That’s when the para­noia start­ed sink­ing in.

With every email I wrote, every phone call I made, every chat con­ver­sa­tion I had, I was wary lest some­one hear or see some­thing that could be report­ed and get me in trou­ble. I had nowhere I could go to have a pri­vate con­ver­sa­tion. I knew that with my com­put­er as part of their net­work, they had access to my brows­ing his­to­ry and par­tic­u­lar­ly my stu­dent email account. I knew that we weren’t allowed to use per­son­al email accounts, but I dis­cov­ered that my Hot­mail and Gmail accounts weren’t blocked — so I emailed peo­ple from there, still being care­ful what I wrote lest some­one some­how have access to that as well. Every­where I walked while talk­ing, there were peo­ple. I would walk all over cam­pus, or pace neu­rot­i­cal­ly behind the dorms where I could wear my beloved jeans. But I always had an eye out for peo­ple who looked like they might be lis­ten­ing, because there was nev­er a time when some­one didn’t have their eye on me.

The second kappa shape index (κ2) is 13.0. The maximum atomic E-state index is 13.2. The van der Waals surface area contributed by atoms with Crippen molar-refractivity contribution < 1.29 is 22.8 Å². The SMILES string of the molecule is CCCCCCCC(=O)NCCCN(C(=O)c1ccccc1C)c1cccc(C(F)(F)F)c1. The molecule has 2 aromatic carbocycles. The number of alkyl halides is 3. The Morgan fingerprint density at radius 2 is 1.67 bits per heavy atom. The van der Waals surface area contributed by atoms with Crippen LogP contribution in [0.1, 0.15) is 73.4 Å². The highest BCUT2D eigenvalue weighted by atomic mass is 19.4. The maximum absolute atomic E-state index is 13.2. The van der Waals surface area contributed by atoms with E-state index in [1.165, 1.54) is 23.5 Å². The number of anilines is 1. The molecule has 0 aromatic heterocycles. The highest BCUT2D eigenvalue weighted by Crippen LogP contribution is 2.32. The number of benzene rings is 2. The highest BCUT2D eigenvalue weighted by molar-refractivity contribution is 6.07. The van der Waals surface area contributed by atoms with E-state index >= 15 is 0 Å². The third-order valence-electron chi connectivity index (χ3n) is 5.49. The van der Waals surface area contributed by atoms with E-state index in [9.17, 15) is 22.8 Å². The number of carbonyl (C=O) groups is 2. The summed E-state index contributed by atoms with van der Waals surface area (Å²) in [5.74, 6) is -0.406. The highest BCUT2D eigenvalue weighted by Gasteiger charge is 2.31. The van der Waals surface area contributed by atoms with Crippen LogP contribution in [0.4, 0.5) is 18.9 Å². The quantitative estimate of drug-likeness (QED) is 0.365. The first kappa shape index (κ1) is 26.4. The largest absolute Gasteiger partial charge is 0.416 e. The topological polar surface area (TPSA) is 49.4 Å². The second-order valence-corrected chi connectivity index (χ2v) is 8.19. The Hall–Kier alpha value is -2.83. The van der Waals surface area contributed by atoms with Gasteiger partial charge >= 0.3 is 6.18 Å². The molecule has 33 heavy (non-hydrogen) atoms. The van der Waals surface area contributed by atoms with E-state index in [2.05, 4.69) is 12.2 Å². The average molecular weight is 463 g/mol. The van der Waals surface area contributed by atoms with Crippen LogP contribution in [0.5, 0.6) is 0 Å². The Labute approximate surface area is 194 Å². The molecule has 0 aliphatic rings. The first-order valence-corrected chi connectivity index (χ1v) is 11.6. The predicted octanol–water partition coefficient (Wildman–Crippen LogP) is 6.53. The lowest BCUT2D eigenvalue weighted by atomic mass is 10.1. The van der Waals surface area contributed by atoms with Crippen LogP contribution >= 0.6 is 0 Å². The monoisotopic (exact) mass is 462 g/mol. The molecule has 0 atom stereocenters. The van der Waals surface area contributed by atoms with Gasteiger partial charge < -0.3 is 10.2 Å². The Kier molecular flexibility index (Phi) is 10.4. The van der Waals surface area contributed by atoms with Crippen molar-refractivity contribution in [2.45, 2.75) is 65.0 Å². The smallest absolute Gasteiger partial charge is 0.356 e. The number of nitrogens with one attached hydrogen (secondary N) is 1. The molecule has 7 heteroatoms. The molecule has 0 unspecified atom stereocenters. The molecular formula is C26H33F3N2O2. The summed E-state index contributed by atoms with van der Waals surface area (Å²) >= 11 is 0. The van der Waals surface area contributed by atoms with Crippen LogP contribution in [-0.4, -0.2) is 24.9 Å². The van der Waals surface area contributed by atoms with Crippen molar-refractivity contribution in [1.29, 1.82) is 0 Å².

And it was in this atmos­phere that I spent the 2008 fall semes­ter and the begin­ning of the 2009 spring semes­ter. Just over five months that changed my life.

Stay tuned for Les­son 1, com­ing lat­er this week.